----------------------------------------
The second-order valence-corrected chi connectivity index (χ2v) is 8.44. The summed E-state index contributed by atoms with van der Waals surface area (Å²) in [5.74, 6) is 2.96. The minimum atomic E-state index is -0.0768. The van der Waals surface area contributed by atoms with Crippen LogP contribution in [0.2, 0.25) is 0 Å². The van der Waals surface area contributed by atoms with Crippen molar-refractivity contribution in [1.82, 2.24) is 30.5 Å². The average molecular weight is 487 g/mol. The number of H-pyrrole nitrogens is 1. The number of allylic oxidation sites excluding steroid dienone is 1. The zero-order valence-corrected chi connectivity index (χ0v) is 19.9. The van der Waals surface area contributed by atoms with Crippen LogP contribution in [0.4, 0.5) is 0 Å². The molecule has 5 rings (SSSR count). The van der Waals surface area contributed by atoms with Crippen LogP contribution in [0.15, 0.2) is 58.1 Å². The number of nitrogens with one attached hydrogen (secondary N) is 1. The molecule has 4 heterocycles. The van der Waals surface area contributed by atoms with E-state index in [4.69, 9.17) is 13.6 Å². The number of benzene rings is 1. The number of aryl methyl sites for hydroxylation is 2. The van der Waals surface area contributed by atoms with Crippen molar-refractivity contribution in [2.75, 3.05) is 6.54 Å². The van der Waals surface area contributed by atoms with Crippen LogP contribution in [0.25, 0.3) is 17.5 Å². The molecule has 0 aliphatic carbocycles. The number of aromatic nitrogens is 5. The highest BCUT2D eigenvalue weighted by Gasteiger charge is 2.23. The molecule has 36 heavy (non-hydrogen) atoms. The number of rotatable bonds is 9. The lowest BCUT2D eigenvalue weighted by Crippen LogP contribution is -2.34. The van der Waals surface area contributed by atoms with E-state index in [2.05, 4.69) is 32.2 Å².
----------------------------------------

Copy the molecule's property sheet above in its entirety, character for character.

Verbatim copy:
The second-order valence-corrected chi connectivity index (χ2v) is 8.44. The summed E-state index contributed by atoms with van der Waals surface area (Å²) in [5.74, 6) is 2.96. The minimum atomic E-state index is -0.0768. The van der Waals surface area contributed by atoms with Crippen LogP contribution in [0.2, 0.25) is 0 Å². The van der Waals surface area contributed by atoms with Crippen molar-refractivity contribution in [1.82, 2.24) is 30.5 Å². The average molecular weight is 487 g/mol. The number of H-pyrrole nitrogens is 1. The number of allylic oxidation sites excluding steroid dienone is 1. The zero-order valence-corrected chi connectivity index (χ0v) is 19.9. The van der Waals surface area contributed by atoms with Crippen LogP contribution in [0.4, 0.5) is 0 Å². The molecule has 5 rings (SSSR count). The van der Waals surface area contributed by atoms with Crippen LogP contribution in [0.15, 0.2) is 58.1 Å². The number of nitrogens with one attached hydrogen (secondary N) is 1. The molecule has 4 heterocycles. The van der Waals surface area contributed by atoms with E-state index in [4.69, 9.17) is 13.6 Å². The number of benzene rings is 1. The number of aryl methyl sites for hydroxylation is 2. The van der Waals surface area contributed by atoms with Crippen molar-refractivity contribution in [2.75, 3.05) is 6.54 Å². The van der Waals surface area contributed by atoms with Crippen LogP contribution in [0.25, 0.3) is 17.5 Å². The molecule has 0 aliphatic carbocycles. The number of aromatic nitrogens is 5. The highest BCUT2D eigenvalue weighted by Gasteiger charge is 2.23. The molecule has 36 heavy (non-hydrogen) atoms. The number of rotatable bonds is 9. The lowest BCUT2D eigenvalue weighted by Crippen LogP contribution is -2.34. The van der Waals surface area contributed by atoms with E-state index in [2.05, 4.69) is 32.2 Å².